Today we celebrate a transcendental date in the history of humanity: the Day of the Protestant Reformation. On the afternoon of October 31, 1517, an Augustine monk named Martin Luther nailed his 95 Theses (or affirmations) to the door of the Wittenberg Cathedral. The document called for debate over the practices of the church that he considered incorrect. This act produced an effect that Luther himself could never have imagined, expected or desired. It was the spark that prompted a series of events that led to the formation of a movement that ultimately separated from the official church. It is a movement that today that includes 800 million people around that world.

It is unlikely that you will read anything about the Reformation in today’s morning papers. Maybe it won’t appear in a popular magazine or in the headlines of your favorite news channel. For the most part, mention of this event is reserved for evangelical seminary classrooms and maybe a handful of church services. Why is that?

Maybe we live in an age that does not value history. Who cares about what happened 500 years ago in Europe? Hardly anyone. Today, we hardly remember what happened last week. We live for today—for this moment. Perhaps another reason is that the Day of the Reformation doesn’t make money. Halloween does.

The Reformation was not meant to create a new gospel, but to return to the gospel of the First Century. The Reformation was an effort to return the medieval church back to the theology and practices based in the New Testament.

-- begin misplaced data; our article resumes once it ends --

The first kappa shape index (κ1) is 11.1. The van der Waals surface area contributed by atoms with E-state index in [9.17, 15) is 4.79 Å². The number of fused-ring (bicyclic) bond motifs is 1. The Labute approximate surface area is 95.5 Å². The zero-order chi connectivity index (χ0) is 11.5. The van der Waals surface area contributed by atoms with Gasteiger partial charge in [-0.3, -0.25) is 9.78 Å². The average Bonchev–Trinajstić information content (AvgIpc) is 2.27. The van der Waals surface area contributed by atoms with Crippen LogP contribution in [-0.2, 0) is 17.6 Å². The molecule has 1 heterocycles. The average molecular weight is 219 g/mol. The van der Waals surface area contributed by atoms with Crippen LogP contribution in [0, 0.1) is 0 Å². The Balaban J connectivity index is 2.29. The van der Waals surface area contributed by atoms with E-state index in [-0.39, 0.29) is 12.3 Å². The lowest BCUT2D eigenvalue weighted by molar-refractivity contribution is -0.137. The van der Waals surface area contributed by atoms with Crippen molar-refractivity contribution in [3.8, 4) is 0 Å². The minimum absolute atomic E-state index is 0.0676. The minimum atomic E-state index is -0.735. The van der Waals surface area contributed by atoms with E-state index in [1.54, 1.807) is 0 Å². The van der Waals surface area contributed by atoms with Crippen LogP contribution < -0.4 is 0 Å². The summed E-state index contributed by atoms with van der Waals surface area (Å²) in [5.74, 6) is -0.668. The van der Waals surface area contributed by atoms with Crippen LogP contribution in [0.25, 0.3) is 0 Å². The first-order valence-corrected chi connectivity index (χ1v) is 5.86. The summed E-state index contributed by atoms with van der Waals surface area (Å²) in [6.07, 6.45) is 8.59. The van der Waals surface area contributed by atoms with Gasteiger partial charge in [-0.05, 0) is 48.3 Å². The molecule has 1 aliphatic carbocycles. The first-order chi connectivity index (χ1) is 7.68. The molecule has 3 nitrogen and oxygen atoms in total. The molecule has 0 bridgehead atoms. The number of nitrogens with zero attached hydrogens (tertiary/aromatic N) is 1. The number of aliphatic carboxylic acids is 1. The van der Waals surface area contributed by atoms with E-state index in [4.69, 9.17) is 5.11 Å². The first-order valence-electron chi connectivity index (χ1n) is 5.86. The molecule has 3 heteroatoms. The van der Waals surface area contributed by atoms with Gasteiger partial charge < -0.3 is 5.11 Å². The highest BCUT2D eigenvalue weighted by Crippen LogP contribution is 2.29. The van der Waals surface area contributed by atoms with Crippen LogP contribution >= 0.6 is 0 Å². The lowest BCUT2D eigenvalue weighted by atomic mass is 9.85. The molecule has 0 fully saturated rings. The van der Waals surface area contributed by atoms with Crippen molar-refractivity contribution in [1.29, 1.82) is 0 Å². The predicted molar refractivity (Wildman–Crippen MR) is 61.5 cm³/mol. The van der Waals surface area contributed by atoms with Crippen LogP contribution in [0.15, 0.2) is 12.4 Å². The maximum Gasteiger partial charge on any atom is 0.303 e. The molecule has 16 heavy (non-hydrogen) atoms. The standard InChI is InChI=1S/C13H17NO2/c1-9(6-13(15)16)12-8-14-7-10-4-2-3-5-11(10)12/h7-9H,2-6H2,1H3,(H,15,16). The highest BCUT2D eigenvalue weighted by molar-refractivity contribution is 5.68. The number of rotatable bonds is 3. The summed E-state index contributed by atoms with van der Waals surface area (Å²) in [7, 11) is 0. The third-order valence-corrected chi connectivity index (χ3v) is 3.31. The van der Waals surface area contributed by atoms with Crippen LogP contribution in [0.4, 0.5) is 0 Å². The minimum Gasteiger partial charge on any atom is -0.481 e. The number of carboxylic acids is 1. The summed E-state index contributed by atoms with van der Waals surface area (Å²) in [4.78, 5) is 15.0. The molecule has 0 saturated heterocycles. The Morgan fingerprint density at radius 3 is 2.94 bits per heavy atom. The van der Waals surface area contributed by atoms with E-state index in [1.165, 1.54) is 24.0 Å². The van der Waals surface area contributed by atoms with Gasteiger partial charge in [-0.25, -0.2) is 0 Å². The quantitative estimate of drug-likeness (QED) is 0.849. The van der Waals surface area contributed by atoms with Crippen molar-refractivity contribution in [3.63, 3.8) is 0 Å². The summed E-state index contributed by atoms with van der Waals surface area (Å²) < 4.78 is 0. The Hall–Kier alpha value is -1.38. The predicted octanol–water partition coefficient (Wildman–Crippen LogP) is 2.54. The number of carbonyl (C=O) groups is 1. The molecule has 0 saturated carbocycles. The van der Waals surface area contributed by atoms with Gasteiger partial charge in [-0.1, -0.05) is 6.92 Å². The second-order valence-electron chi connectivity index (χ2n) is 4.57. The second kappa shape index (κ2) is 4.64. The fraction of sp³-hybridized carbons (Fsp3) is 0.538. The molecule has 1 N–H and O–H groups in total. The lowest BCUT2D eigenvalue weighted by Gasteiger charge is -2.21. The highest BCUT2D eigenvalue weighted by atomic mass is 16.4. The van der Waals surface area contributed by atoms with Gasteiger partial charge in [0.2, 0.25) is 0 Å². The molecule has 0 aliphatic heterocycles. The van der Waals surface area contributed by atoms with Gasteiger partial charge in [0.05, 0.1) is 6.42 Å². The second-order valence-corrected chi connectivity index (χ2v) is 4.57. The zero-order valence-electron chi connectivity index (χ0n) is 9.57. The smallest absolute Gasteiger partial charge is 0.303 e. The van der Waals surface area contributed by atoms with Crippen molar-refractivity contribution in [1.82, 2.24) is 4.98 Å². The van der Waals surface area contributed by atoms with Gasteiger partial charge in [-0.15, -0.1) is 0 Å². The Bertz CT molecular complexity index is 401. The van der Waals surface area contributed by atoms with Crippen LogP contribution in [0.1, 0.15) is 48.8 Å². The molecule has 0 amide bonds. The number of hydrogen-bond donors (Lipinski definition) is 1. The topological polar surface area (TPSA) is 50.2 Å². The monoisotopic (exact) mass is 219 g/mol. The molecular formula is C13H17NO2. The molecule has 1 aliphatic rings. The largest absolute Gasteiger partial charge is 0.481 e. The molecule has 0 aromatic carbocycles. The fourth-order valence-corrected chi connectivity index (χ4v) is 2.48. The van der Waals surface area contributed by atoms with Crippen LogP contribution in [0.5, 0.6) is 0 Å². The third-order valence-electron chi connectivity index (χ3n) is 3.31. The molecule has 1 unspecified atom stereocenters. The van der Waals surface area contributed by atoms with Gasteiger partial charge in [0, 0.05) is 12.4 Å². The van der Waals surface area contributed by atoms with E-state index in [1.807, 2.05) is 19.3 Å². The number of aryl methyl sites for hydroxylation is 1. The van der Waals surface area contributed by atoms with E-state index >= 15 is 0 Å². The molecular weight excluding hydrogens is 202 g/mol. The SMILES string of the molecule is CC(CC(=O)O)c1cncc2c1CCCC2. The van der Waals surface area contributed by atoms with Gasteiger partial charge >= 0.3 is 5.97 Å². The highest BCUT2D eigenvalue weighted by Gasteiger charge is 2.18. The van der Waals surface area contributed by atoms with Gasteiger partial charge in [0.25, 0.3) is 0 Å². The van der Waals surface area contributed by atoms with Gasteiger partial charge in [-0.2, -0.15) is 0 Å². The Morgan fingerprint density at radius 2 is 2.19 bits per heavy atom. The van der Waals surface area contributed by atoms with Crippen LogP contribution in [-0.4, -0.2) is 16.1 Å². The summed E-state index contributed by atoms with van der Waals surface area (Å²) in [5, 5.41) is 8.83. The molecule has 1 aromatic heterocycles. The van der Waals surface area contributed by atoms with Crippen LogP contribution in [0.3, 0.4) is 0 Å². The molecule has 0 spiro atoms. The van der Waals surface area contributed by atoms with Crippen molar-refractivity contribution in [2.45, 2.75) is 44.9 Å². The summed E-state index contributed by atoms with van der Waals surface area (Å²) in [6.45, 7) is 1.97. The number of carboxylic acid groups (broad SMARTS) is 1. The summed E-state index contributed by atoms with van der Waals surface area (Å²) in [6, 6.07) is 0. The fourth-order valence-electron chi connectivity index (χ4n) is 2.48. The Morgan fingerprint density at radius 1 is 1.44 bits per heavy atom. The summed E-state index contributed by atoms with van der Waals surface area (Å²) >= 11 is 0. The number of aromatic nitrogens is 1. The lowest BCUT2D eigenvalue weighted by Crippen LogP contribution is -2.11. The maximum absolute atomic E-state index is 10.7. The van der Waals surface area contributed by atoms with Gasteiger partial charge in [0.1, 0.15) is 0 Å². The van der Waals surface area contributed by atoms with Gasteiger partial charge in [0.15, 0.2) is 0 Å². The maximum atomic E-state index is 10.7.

There were not many doctrines of the Reformation, but what they had was fundamental. They are known as the Five Solas, sola being Latin for “only” or “alone.”
1. Scripture alone (sola Scriptura) – the Bible as the source of Authority
2. Christ alone (solus Christus) – Salvation is only found in Jesus
3. Grace alone (sola gratia) – Salvation is a gift from God
4. Faith alone (sola fide) – Salvation comes only through faith
5. God’s glory alone (soli Deo gloria) – the salvation we receive is to glorify God

As evangelical Christians and members of the Church of the Nazarene, we are sons and daughters of the Reformation. For that reason we must know well these principles that transcend time and culture. But above all, we must live them!

Written by Rev. Ruben Fernandez
Coordinator of Education and Pastoral Development for the Church of the Nazarene
Mesoamerica Region